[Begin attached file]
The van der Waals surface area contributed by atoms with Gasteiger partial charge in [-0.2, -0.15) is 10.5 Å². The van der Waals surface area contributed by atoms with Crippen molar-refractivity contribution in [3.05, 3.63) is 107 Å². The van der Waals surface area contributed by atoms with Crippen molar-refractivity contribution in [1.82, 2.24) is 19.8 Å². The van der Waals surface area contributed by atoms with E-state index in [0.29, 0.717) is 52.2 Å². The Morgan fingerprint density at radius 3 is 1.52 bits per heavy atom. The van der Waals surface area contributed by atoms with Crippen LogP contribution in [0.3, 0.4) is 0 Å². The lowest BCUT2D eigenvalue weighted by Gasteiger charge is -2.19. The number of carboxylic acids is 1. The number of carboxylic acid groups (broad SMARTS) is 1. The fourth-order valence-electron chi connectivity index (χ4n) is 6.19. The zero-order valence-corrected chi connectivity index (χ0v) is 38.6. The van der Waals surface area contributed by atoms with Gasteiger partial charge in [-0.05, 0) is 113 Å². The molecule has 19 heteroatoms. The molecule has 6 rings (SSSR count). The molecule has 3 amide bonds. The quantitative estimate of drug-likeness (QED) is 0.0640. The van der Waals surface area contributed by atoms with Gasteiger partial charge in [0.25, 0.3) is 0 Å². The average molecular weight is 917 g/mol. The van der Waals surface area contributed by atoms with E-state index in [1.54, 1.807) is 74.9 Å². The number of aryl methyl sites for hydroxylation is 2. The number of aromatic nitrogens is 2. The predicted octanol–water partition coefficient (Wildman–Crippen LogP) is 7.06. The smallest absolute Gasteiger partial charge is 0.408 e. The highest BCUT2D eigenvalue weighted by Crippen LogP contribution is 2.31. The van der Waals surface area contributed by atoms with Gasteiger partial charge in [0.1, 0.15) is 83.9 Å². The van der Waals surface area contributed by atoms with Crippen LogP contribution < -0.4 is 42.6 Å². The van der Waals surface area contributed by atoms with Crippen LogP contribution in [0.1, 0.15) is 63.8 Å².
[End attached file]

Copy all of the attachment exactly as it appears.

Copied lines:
The van der Waals surface area contributed by atoms with Gasteiger partial charge in [-0.2, -0.15) is 10.5 Å². The van der Waals surface area contributed by atoms with Crippen molar-refractivity contribution in [3.05, 3.63) is 107 Å². The van der Waals surface area contributed by atoms with Crippen molar-refractivity contribution in [1.82, 2.24) is 19.8 Å². The van der Waals surface area contributed by atoms with E-state index in [0.29, 0.717) is 52.2 Å². The Morgan fingerprint density at radius 3 is 1.52 bits per heavy atom. The van der Waals surface area contributed by atoms with Crippen LogP contribution in [0.3, 0.4) is 0 Å². The lowest BCUT2D eigenvalue weighted by Gasteiger charge is -2.19. The number of carboxylic acids is 1. The number of carboxylic acid groups (broad SMARTS) is 1. The fourth-order valence-electron chi connectivity index (χ4n) is 6.19. The zero-order valence-corrected chi connectivity index (χ0v) is 38.6. The van der Waals surface area contributed by atoms with Gasteiger partial charge in [-0.05, 0) is 113 Å². The molecule has 19 heteroatoms. The molecule has 6 rings (SSSR count). The molecule has 3 amide bonds. The quantitative estimate of drug-likeness (QED) is 0.0640. The van der Waals surface area contributed by atoms with Gasteiger partial charge in [0.25, 0.3) is 0 Å². The average molecular weight is 917 g/mol. The van der Waals surface area contributed by atoms with E-state index in [1.54, 1.807) is 74.9 Å². The number of aryl methyl sites for hydroxylation is 2. The number of aromatic nitrogens is 2. The predicted octanol–water partition coefficient (Wildman–Crippen LogP) is 7.06. The smallest absolute Gasteiger partial charge is 0.408 e. The highest BCUT2D eigenvalue weighted by Crippen LogP contribution is 2.31. The van der Waals surface area contributed by atoms with Gasteiger partial charge in [0.1, 0.15) is 83.9 Å². The van der Waals surface area contributed by atoms with Crippen LogP contribution < -0.4 is 42.6 Å². The van der Waals surface area contributed by atoms with Crippen LogP contribution in [0.1, 0.15) is 63.8 Å².